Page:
The NS to Amsterdam was filled with young and old people, couples and friends, stacked high at 7 am on a misty weekend morning. Muziekfeest of voetbal? I asked the girl across from me. “De laatste dag van de maand,” she told me, the last day to use summer discount coupons, and everyone was headed to north for a day out. She showed me her design website and talked me through her landscape photographs.
We didn’t hit track works until den Bosch, where we all exited for the snelbus to Utrecht, spiraling up the stairs with luggage or children in hand. I was running early, so the delay provided more chance to see the countryside and chat with the seatmates.
I caught up with reading the weekend papers, the FT questioned the purpose of design museums (but I still like them) and devoted it’s magazine to Parisian foods. The Shrink and Sage asked whether we should stop moaning (Okay if it is intermittent, well-founded, and mutually shared with a friend). The NYTimes had the more intriguing question though: Schools should be safe, but learning should be dangerous: Should teachers and curriculums include provocative topics and ideas that students must react to?
It seems like it’s good to be challenged and broadened in a safe space: a bit like having your mind indirectly vaccinated through encounters with subversive literature and experimental theater. And, if not in the schools, where should children learn how to interpret and respond to the many philosophies and practices that they will encounter later in life? Home, church, on the street, when-it-happens?
I thought about applying the idea to something more practical: understanding people in other countries.
In the 60’s, we studied cultures in the 60’s: culture and tradition in social studies and language classes. People from Peru wore embroidered red dresses and wide-brimmed hats; people from Paris ate snails (we made a batch) and rode bicycles (It’s a bit like Life in the UK testing.) In later decades this gave over to promoting diversity and multiculturalism: study of emerging political and social voices through literature and current events, building awareness of minorities and post-colonial guilt.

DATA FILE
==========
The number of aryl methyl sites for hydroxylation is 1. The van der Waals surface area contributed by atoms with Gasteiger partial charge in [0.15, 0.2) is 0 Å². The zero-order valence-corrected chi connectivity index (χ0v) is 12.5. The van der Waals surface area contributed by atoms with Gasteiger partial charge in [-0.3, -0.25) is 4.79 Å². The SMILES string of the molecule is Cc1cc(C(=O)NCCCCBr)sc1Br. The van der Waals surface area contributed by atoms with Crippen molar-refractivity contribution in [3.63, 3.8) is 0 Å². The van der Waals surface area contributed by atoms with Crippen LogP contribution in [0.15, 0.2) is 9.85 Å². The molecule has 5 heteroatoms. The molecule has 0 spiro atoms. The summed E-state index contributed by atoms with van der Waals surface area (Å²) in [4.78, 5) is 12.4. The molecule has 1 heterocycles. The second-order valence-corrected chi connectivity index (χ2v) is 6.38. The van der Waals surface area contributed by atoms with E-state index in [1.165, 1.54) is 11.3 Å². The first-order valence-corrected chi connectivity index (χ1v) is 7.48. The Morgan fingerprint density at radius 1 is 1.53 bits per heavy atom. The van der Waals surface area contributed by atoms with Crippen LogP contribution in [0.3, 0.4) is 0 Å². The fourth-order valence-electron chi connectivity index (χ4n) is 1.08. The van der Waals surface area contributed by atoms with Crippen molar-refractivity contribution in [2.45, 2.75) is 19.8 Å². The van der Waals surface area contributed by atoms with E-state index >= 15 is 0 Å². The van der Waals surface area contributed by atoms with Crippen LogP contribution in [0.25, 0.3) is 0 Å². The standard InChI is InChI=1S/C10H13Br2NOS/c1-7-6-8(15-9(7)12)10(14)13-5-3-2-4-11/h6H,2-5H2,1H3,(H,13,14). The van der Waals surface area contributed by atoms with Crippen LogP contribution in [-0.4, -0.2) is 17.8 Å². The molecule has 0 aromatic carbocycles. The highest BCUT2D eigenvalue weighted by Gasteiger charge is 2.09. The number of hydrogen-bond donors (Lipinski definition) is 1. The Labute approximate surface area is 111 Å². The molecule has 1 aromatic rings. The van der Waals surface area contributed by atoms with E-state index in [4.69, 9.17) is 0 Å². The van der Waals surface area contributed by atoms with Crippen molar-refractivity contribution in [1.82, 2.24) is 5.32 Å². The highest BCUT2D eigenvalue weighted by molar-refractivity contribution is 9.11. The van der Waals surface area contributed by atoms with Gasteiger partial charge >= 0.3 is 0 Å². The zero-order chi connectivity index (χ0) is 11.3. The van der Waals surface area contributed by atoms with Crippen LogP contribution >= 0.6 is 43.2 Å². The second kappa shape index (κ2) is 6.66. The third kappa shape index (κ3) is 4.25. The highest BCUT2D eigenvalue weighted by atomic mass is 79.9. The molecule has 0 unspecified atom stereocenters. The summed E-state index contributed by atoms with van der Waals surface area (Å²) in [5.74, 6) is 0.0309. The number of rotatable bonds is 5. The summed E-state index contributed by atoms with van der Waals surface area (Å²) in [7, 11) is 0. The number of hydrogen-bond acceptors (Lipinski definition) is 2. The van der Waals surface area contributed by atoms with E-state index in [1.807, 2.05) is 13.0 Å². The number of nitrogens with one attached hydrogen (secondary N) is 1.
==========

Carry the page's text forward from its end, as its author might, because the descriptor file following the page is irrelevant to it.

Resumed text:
But none of it really prepares you for actual encounters with people from another culture. I was fortunate to have been on the Experiment in International Living: a summer in Switzerland at 17, living on a farm. You come to understand how everyday things get done and how people think differently about social and political institutions. Its been true throughout my life since. The Dutch experiences in World War II are not written in our history books: I needed to talk with people about their grandfather’s stories of hardship and hiding during the Occupation to really understand.
But we can’t send students across the world to experience other cultures. How can we give them provocative experiences of another culture to react to and learn from? Back in the day, some people had Pen Pals, overseas friends that they would exchange letters with. Technology could potentially update the idea: we can give students a telepresence with immersive visual and audio links through Glass and other lifelogging tools. What if a live hour of touring home or community, going shopping, or hanging out with friends could be made available, shared, discussed and compared?
The key to understanding lies in the experience of ordinary life for an individual person today; we can use our tools to do this better than when I was growing up.
The plane was winging into Southampton by noon, I’d planned for a walk along the Thames if the day turned sunny. It was, and I did: relaxed conversations beneath the willows, a pint of ale, watching autumn arriving.